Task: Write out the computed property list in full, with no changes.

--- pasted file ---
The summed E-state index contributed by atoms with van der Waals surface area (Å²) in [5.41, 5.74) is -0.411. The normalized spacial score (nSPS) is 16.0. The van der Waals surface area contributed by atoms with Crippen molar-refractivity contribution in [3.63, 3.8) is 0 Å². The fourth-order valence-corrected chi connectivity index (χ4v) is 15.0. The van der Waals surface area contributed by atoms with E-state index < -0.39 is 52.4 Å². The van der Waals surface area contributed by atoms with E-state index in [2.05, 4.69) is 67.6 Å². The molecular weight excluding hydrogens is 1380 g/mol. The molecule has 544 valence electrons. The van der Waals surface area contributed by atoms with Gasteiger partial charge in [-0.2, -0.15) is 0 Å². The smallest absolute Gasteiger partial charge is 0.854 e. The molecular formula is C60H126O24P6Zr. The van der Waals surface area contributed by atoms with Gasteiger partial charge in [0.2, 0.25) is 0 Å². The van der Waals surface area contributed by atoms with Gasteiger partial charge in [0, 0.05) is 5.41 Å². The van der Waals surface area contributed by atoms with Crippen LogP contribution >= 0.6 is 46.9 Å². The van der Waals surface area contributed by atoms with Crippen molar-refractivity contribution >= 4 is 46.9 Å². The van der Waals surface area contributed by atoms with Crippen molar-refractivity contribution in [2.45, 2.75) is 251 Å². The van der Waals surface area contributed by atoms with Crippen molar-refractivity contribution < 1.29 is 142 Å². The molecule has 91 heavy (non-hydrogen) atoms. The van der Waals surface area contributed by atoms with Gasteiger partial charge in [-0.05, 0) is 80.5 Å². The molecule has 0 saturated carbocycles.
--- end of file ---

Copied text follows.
The summed E-state index contributed by atoms with van der Waals surface area (Å²) in [5.41, 5.74) is -0.411. The normalized spacial score (nSPS) is 16.0. The van der Waals surface area contributed by atoms with Crippen molar-refractivity contribution in [3.63, 3.8) is 0 Å². The fourth-order valence-corrected chi connectivity index (χ4v) is 15.0. The van der Waals surface area contributed by atoms with E-state index < -0.39 is 52.4 Å². The van der Waals surface area contributed by atoms with E-state index in [2.05, 4.69) is 67.6 Å². The molecular weight excluding hydrogens is 1380 g/mol. The molecule has 544 valence electrons. The van der Waals surface area contributed by atoms with Gasteiger partial charge in [-0.2, -0.15) is 0 Å². The smallest absolute Gasteiger partial charge is 0.854 e. The molecular formula is C60H126O24P6Zr. The van der Waals surface area contributed by atoms with Gasteiger partial charge in [0.2, 0.25) is 0 Å². The van der Waals surface area contributed by atoms with Gasteiger partial charge in [0, 0.05) is 5.41 Å². The van der Waals surface area contributed by atoms with Crippen LogP contribution >= 0.6 is 46.9 Å². The van der Waals surface area contributed by atoms with Crippen molar-refractivity contribution >= 4 is 46.9 Å². The van der Waals surface area contributed by atoms with Crippen molar-refractivity contribution in [2.45, 2.75) is 251 Å². The van der Waals surface area contributed by atoms with Crippen molar-refractivity contribution < 1.29 is 142 Å². The molecule has 91 heavy (non-hydrogen) atoms. The van der Waals surface area contributed by atoms with Gasteiger partial charge in [-0.05, 0) is 80.5 Å². The molecule has 0 saturated carbocycles.